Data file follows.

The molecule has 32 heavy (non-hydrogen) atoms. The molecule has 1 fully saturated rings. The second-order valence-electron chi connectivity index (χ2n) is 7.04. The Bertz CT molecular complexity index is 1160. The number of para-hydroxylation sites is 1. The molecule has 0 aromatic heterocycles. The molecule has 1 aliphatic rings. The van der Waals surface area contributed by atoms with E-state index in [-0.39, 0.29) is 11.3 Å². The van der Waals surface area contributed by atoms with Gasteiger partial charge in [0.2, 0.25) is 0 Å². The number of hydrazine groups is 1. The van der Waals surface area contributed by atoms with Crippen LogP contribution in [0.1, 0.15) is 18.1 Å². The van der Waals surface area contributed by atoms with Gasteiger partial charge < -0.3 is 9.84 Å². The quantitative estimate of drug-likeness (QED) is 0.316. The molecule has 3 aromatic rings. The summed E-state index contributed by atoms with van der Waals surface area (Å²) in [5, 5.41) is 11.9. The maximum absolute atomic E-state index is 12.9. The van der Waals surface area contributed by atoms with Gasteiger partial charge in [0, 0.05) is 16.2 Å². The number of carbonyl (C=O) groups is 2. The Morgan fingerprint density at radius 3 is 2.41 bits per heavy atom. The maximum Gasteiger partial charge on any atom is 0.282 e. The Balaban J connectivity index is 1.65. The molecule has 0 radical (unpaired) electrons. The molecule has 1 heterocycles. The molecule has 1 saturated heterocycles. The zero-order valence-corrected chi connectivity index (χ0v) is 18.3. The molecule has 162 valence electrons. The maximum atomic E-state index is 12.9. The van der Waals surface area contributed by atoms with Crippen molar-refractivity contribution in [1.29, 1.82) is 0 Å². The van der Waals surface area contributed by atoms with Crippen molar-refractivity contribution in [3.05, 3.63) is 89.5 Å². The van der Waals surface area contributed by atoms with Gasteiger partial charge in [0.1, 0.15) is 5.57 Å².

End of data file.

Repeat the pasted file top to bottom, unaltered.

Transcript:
The molecule has 32 heavy (non-hydrogen) atoms. The molecule has 1 fully saturated rings. The second-order valence-electron chi connectivity index (χ2n) is 7.04. The Bertz CT molecular complexity index is 1160. The number of para-hydroxylation sites is 1. The molecule has 0 aromatic heterocycles. The molecule has 1 aliphatic rings. The van der Waals surface area contributed by atoms with E-state index in [-0.39, 0.29) is 11.3 Å². The van der Waals surface area contributed by atoms with Gasteiger partial charge in [0.2, 0.25) is 0 Å². The number of hydrazine groups is 1. The van der Waals surface area contributed by atoms with Crippen LogP contribution in [0.1, 0.15) is 18.1 Å². The van der Waals surface area contributed by atoms with Gasteiger partial charge < -0.3 is 9.84 Å². The quantitative estimate of drug-likeness (QED) is 0.316. The molecule has 3 aromatic rings. The summed E-state index contributed by atoms with van der Waals surface area (Å²) in [5, 5.41) is 11.9. The maximum absolute atomic E-state index is 12.9. The van der Waals surface area contributed by atoms with Gasteiger partial charge in [0, 0.05) is 16.2 Å². The number of carbonyl (C=O) groups is 2. The Morgan fingerprint density at radius 3 is 2.41 bits per heavy atom. The maximum Gasteiger partial charge on any atom is 0.282 e. The Balaban J connectivity index is 1.65. The molecule has 0 radical (unpaired) electrons. The molecule has 1 heterocycles. The molecule has 1 saturated heterocycles. The zero-order valence-corrected chi connectivity index (χ0v) is 18.3. The molecule has 162 valence electrons. The maximum atomic E-state index is 12.9. The van der Waals surface area contributed by atoms with Crippen molar-refractivity contribution in [1.29, 1.82) is 0 Å². The van der Waals surface area contributed by atoms with Crippen molar-refractivity contribution in [3.05, 3.63) is 89.5 Å². The van der Waals surface area contributed by atoms with Gasteiger partial charge in [0.1, 0.15) is 5.57 Å².